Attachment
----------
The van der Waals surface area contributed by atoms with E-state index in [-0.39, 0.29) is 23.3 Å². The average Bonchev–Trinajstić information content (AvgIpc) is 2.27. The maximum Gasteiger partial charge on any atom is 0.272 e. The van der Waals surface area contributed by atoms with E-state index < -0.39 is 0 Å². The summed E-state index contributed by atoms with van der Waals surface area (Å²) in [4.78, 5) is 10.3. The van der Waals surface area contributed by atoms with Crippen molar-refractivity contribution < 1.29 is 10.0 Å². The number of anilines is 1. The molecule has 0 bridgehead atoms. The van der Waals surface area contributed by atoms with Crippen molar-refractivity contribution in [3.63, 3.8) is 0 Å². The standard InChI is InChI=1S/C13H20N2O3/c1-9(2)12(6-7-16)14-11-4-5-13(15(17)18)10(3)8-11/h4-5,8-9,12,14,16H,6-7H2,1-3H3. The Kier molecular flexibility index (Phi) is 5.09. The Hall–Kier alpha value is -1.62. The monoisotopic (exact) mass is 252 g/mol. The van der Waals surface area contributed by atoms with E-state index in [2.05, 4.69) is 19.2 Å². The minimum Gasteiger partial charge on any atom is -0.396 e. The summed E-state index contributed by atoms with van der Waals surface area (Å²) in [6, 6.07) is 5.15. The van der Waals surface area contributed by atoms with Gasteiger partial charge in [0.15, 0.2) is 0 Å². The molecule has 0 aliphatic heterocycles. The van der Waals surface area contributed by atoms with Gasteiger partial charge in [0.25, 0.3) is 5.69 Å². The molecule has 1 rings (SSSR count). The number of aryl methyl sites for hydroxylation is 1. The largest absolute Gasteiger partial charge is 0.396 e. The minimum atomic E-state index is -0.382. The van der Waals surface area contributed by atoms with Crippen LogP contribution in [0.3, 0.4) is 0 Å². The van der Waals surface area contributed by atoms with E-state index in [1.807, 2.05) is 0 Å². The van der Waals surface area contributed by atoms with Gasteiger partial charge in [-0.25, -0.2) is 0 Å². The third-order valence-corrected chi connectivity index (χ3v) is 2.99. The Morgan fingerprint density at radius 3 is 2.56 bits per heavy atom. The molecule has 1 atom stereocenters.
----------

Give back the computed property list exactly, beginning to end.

The van der Waals surface area contributed by atoms with E-state index in [-0.39, 0.29) is 23.3 Å². The average Bonchev–Trinajstić information content (AvgIpc) is 2.27. The maximum Gasteiger partial charge on any atom is 0.272 e. The van der Waals surface area contributed by atoms with E-state index < -0.39 is 0 Å². The summed E-state index contributed by atoms with van der Waals surface area (Å²) in [4.78, 5) is 10.3. The van der Waals surface area contributed by atoms with Crippen molar-refractivity contribution < 1.29 is 10.0 Å². The number of anilines is 1. The molecule has 0 bridgehead atoms. The van der Waals surface area contributed by atoms with Crippen molar-refractivity contribution in [3.63, 3.8) is 0 Å². The standard InChI is InChI=1S/C13H20N2O3/c1-9(2)12(6-7-16)14-11-4-5-13(15(17)18)10(3)8-11/h4-5,8-9,12,14,16H,6-7H2,1-3H3. The Kier molecular flexibility index (Phi) is 5.09. The Hall–Kier alpha value is -1.62. The monoisotopic (exact) mass is 252 g/mol. The van der Waals surface area contributed by atoms with E-state index in [2.05, 4.69) is 19.2 Å². The minimum Gasteiger partial charge on any atom is -0.396 e. The summed E-state index contributed by atoms with van der Waals surface area (Å²) in [6, 6.07) is 5.15. The van der Waals surface area contributed by atoms with Gasteiger partial charge in [0.15, 0.2) is 0 Å². The molecule has 0 aliphatic heterocycles. The van der Waals surface area contributed by atoms with Gasteiger partial charge in [0.25, 0.3) is 5.69 Å². The molecule has 1 rings (SSSR count). The number of aryl methyl sites for hydroxylation is 1. The largest absolute Gasteiger partial charge is 0.396 e. The minimum atomic E-state index is -0.382. The van der Waals surface area contributed by atoms with Crippen LogP contribution in [0.3, 0.4) is 0 Å². The van der Waals surface area contributed by atoms with E-state index in [1.807, 2.05) is 0 Å². The van der Waals surface area contributed by atoms with Gasteiger partial charge in [-0.25, -0.2) is 0 Å². The third-order valence-corrected chi connectivity index (χ3v) is 2.99. The Morgan fingerprint density at radius 3 is 2.56 bits per heavy atom. The molecule has 1 atom stereocenters.